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spacerINVITATION TO COVERspacer Print Version
AUGUST 10, 2007

“Myeloma Mobile” Rolls into Philly: Family Cross-country Road Trip Makes a Pit Stop at Penn’s Abramson Cancer Center


A family affected by multiple myeloma will visit the Abramson Cancer Center of the University of Pennsylvania as part of its cross-country jaunt to raise awareness of this form of cancer. Myeloma, also called multiple myeloma, affects the production of red cells, white cells, and stem cells and is the second most common of the blood cancers affecting an estimated 75,000 people worldwide.

Multiple myeloma survivor, Michael Touhy, and his family including wife Robin, 14 year-old daughter Ally, 9-year-old son Mikey – and 2 pets – have traveled across the United States this summer, stopping at cancer centers to talk to survivors and let others know that thanks to new treatments, multiple myeloma is becoming a manageable disease.


The “Myeloma Mobile” will pull up in front of the Biomedical Research Building II/III, located at the University of Pennsylvania School of Medicine on Curie Blvd. 

Biomedical Research Building II/III [map]
Univeristy of Pennsylvania School of Medicine
421 Curie Blvd. (Osler Dr. and Curie Blvd.)
Philadelphia PA 19104

Saturday, August 11th
10 a.m. – 12 p.m.


Michael Touhy was just 36 when he was told he had an incurable cancer, multiple myeloma, and five years to live.

Now 42 and in full remission, Mike and his family have taken to the road in the “Myeloma Mobile” to spread the word all across the continental US about the novel myeloma treatments – some of them being pioneered right here in Philadelphia at the Abramson Cancer Center – that have kept him alive.

Edward A. Stadtmauer, MD, co-director of the Bone Marrow and Stem Cell Transplant Program at the Abramson Cancer Center and national leader in the treatment of multiple myeloma, has helped pioneer new, non-chemotherapy treatments. These new treatments, which target the mechanisms by which the cancer cells survive and multiply, rather than attacking all cells (including healthy ones), are turning myeloma into a manageable, not fatal, cancer. And not a moment too soon:

  • Myeloma – which used to only affect the elderly – is on the rise as it now affects increasingly younger patients, like Michael Touhy who was only 36 when he was diagnosed.
  • Myeloma, which has an environmental component, was named as one of the cancers for which September 11, 2001 responders are at risk.

The “Myeloma Mobile” is sponsored by the International Myeloma Foundation.

# # #

The Abramson Cancer Center (ACC) of the University of Pennsylvania is a national leader in cancer research, patient care, and education. The pre-eminent position of the Cancer Center is reflected in its continuous designation as a Comprehensive Cancer Center by the National Cancer Institute for 30 years, one of 39 such Centers in the United States. The ACC is dedicated to innovative and compassionate cancer care. The clinical program, comprised of a dedicated staff of physicians, nurse practitioners, nurses, social workers, physical therapists, nutritionists and patient support specialists, currently sees over 50,000 outpatient visits, 3400 inpatient admissions, and provides over 25,000 chemotherapy treatments, and more than 65,000 radiation treatments annually. Not only is the ACC dedicated to providing state-of-the-art cancer care, the latest forms of cancer prevention, diagnosis, and treatment are available to our patients through clinical themes that developed in the relentless pursuit to eliminate the pain and suffering from cancer. In addition, the ACC is home to the 300 research scientists who work relentlessly to determine the pathogenesis of cancer. Together, the faculty is committed to improving the prevention, diagnosis and treatment of cancer.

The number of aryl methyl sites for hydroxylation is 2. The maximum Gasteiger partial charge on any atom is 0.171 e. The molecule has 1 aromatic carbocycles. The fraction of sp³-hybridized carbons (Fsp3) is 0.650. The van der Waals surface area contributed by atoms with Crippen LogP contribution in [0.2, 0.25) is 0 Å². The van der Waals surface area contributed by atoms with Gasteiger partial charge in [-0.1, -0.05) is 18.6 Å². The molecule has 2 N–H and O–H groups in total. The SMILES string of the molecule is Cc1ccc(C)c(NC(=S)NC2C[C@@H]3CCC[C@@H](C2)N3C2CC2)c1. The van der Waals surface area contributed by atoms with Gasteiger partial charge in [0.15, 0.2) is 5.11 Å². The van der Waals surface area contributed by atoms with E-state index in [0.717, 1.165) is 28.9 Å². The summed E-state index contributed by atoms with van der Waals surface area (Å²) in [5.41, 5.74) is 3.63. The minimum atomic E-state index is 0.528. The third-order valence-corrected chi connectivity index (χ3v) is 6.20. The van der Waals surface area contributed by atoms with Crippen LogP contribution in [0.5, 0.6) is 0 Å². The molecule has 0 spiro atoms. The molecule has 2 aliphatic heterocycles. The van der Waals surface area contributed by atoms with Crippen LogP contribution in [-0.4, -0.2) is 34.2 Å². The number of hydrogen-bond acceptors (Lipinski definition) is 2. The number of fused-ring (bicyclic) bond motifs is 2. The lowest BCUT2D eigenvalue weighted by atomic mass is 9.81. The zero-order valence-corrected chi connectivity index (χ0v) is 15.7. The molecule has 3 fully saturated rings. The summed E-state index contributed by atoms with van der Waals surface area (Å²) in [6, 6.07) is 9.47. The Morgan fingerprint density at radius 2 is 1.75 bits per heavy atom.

PENN Medicine is a $3.5 billion enterprise dedicated to the related missions of medical education, biomedical research, and excellence in patient care. PENN Medicine consists of the University of Pennsylvania School of Medicine (founded in 1765 as the nation's first medical school) and the University of Pennsylvania Health System.

Penn's School of Medicine is currently ranked #3 in the nation in U.S.News & World Report's survey of top research-oriented medical schools; and, according to most recent data from the National Institutes of Health, received over $379 million in NIH research funds in the 2006 fiscal year. Supporting 1,400 fulltime faculty and 700 students, the School of Medicine is recognized worldwide for its superior education and training of the next generation of physician-scientists and leaders of academic medicine.

The University of Pennsylvania Health System includes three hospitals — its flagship hospital, the Hospital of the University of Pennsylvania, rated one of the nation’s “Honor Roll” hospitals by U.S.News & World Report; Pennsylvania Hospital, the nation's first hospital; and Penn Presbyterian Medical Center — a faculty practice plan; a primary-care provider network; two multispecialty satellite facilities; and home care and hospice.


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